Entomology, Department of


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Rodrigues et al. BMC Res Notes (2016) 9:18


© 2016 Rodrigues et al. This article is distributed under the terms of the Creative Commons Attribution 4.0 International License


Background: Diabrotica virgifera virgifera, western corn rootworm, is one of the most devastating species in North America. D. v. virgifera neonates crawl through the soil to locate the roots on which they feed. Carbon dioxide (CO2) is one of the important volatile cues that attract D. v. virgifera larvae to roots.

Results: In this study, we identified three putative D. v. virgifera gustatory receptor genes (Dvv_Gr1, Dvv_Gr2, and Dvv_Gr3). Phylogenetic analyses confirmed their orthologous relationships with known insect CO2 receptor genes from Drosophila, mosquitoes, and Tribolium. The phylogenetic reconstruction of insect CO2 receptor proteins and the gene expression profiles were analyzed. Quantitative analysis of gene expression indicated that the patterns of expression of these three candidate genes vary among larval tissues (i.e., head, integument, fat body, and midgut) and different development stages (i.e., egg, three larval stages, adult male and female).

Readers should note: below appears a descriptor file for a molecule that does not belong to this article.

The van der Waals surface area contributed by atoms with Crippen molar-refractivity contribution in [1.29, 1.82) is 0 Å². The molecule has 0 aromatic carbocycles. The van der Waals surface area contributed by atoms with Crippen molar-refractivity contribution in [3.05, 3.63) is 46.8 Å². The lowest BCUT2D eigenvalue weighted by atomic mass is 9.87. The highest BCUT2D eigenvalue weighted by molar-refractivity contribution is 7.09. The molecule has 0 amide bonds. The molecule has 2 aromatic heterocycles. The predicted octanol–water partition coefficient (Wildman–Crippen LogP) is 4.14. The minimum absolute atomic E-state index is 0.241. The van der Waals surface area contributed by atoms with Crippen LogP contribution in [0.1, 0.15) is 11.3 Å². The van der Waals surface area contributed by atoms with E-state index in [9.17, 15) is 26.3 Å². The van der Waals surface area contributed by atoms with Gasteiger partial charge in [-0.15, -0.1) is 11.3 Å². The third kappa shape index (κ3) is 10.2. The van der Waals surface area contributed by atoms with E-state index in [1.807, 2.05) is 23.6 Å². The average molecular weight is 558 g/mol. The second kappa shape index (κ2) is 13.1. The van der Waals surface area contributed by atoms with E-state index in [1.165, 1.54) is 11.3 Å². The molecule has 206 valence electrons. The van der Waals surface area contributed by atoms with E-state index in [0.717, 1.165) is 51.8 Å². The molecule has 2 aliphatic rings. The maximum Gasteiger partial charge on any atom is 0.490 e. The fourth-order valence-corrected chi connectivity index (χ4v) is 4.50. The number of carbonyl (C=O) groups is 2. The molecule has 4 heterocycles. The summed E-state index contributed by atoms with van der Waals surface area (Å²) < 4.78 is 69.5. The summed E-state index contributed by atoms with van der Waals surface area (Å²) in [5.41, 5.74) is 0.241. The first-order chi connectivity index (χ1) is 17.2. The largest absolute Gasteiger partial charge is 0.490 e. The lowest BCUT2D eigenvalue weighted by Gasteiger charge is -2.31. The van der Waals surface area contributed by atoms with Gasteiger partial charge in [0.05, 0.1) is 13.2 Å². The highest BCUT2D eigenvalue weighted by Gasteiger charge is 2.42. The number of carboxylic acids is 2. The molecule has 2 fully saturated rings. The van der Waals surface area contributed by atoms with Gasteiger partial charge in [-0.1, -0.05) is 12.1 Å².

Conclusion: The Dvv_Gr2 gene exhibited highest expression in heads and neonates, suggesting its importance in allowing neonate larvae to orient to its host plant. Similar expression patterns across tissues and developmental stages for Dvv_Gr1 and Dvv_Gr3 suggest a potentially different role. Findings from this study will allow further exploration of the functional role of specific CO2 receptor proteins in D. v. virgifera.

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